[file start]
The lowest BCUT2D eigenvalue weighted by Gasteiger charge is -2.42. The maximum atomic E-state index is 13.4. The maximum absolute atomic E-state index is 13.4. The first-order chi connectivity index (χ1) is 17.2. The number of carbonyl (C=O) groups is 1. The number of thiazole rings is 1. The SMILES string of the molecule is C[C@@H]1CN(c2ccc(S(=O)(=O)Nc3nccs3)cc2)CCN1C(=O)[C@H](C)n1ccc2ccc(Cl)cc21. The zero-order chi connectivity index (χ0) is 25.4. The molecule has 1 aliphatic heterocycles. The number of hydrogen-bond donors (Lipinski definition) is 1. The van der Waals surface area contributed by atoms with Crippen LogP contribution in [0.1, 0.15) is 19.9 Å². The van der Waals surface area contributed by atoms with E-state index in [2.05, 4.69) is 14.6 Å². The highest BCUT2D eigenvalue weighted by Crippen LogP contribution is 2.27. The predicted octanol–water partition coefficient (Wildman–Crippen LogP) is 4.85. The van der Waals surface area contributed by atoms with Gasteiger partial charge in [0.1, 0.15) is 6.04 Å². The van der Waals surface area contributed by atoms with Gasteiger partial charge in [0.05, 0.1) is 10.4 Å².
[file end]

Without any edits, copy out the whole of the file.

The lowest BCUT2D eigenvalue weighted by Gasteiger charge is -2.42. The maximum atomic E-state index is 13.4. The maximum absolute atomic E-state index is 13.4. The first-order chi connectivity index (χ1) is 17.2. The number of carbonyl (C=O) groups is 1. The number of thiazole rings is 1. The SMILES string of the molecule is C[C@@H]1CN(c2ccc(S(=O)(=O)Nc3nccs3)cc2)CCN1C(=O)[C@H](C)n1ccc2ccc(Cl)cc21. The zero-order chi connectivity index (χ0) is 25.4. The molecule has 1 aliphatic heterocycles. The number of hydrogen-bond donors (Lipinski definition) is 1. The van der Waals surface area contributed by atoms with Crippen LogP contribution in [0.1, 0.15) is 19.9 Å². The van der Waals surface area contributed by atoms with E-state index in [2.05, 4.69) is 14.6 Å². The highest BCUT2D eigenvalue weighted by Crippen LogP contribution is 2.27. The predicted octanol–water partition coefficient (Wildman–Crippen LogP) is 4.85. The van der Waals surface area contributed by atoms with Gasteiger partial charge in [0.1, 0.15) is 6.04 Å². The van der Waals surface area contributed by atoms with Gasteiger partial charge in [0.05, 0.1) is 10.4 Å².